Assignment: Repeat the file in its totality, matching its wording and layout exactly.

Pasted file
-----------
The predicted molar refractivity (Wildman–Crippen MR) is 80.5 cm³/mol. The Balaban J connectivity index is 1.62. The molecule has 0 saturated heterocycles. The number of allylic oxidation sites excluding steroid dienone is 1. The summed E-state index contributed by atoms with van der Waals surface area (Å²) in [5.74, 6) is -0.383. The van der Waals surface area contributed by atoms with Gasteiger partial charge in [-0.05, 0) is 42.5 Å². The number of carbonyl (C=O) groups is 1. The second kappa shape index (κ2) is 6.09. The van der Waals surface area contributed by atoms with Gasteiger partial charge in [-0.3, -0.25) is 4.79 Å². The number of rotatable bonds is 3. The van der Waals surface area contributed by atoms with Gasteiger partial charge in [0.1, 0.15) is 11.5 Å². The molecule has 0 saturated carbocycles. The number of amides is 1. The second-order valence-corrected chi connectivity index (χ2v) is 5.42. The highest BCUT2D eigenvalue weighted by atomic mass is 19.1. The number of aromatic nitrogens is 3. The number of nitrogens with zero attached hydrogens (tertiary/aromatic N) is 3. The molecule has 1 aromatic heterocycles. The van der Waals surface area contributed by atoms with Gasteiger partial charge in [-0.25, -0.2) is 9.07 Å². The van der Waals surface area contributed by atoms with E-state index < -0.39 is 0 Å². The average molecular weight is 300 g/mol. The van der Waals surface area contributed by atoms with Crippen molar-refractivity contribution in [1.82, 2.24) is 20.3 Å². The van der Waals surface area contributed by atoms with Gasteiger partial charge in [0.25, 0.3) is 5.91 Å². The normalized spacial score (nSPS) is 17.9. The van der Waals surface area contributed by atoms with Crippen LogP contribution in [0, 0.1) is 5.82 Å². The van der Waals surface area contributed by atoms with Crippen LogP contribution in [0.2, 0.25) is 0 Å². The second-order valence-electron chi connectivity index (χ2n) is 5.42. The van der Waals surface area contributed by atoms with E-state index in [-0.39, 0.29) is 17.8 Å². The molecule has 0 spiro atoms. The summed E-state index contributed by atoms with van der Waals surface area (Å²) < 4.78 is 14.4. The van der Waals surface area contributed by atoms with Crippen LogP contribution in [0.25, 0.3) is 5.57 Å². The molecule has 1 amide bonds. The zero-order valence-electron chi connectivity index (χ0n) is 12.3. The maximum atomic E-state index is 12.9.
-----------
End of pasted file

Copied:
The predicted molar refractivity (Wildman–Crippen MR) is 80.5 cm³/mol. The Balaban J connectivity index is 1.62. The molecule has 0 saturated heterocycles. The number of allylic oxidation sites excluding steroid dienone is 1. The summed E-state index contributed by atoms with van der Waals surface area (Å²) in [5.74, 6) is -0.383. The van der Waals surface area contributed by atoms with Gasteiger partial charge in [-0.05, 0) is 42.5 Å². The number of carbonyl (C=O) groups is 1. The second kappa shape index (κ2) is 6.09. The van der Waals surface area contributed by atoms with Gasteiger partial charge in [-0.3, -0.25) is 4.79 Å². The number of rotatable bonds is 3. The van der Waals surface area contributed by atoms with Gasteiger partial charge in [0.1, 0.15) is 11.5 Å². The molecule has 0 saturated carbocycles. The number of amides is 1. The second-order valence-corrected chi connectivity index (χ2v) is 5.42. The highest BCUT2D eigenvalue weighted by atomic mass is 19.1. The number of aromatic nitrogens is 3. The number of nitrogens with zero attached hydrogens (tertiary/aromatic N) is 3. The molecule has 1 aromatic heterocycles. The van der Waals surface area contributed by atoms with Gasteiger partial charge in [-0.25, -0.2) is 9.07 Å². The van der Waals surface area contributed by atoms with E-state index < -0.39 is 0 Å². The average molecular weight is 300 g/mol. The van der Waals surface area contributed by atoms with Crippen molar-refractivity contribution in [1.82, 2.24) is 20.3 Å². The van der Waals surface area contributed by atoms with Gasteiger partial charge in [0.25, 0.3) is 5.91 Å². The normalized spacial score (nSPS) is 17.9. The van der Waals surface area contributed by atoms with Crippen LogP contribution in [0, 0.1) is 5.82 Å². The van der Waals surface area contributed by atoms with Crippen LogP contribution in [0.2, 0.25) is 0 Å². The second-order valence-electron chi connectivity index (χ2n) is 5.42. The van der Waals surface area contributed by atoms with E-state index in [-0.39, 0.29) is 17.8 Å². The molecule has 0 spiro atoms. The summed E-state index contributed by atoms with van der Waals surface area (Å²) < 4.78 is 14.4. The van der Waals surface area contributed by atoms with Crippen LogP contribution in [0.25, 0.3) is 5.57 Å². The molecule has 1 amide bonds. The zero-order valence-electron chi connectivity index (χ0n) is 12.3. The maximum atomic E-state index is 12.9.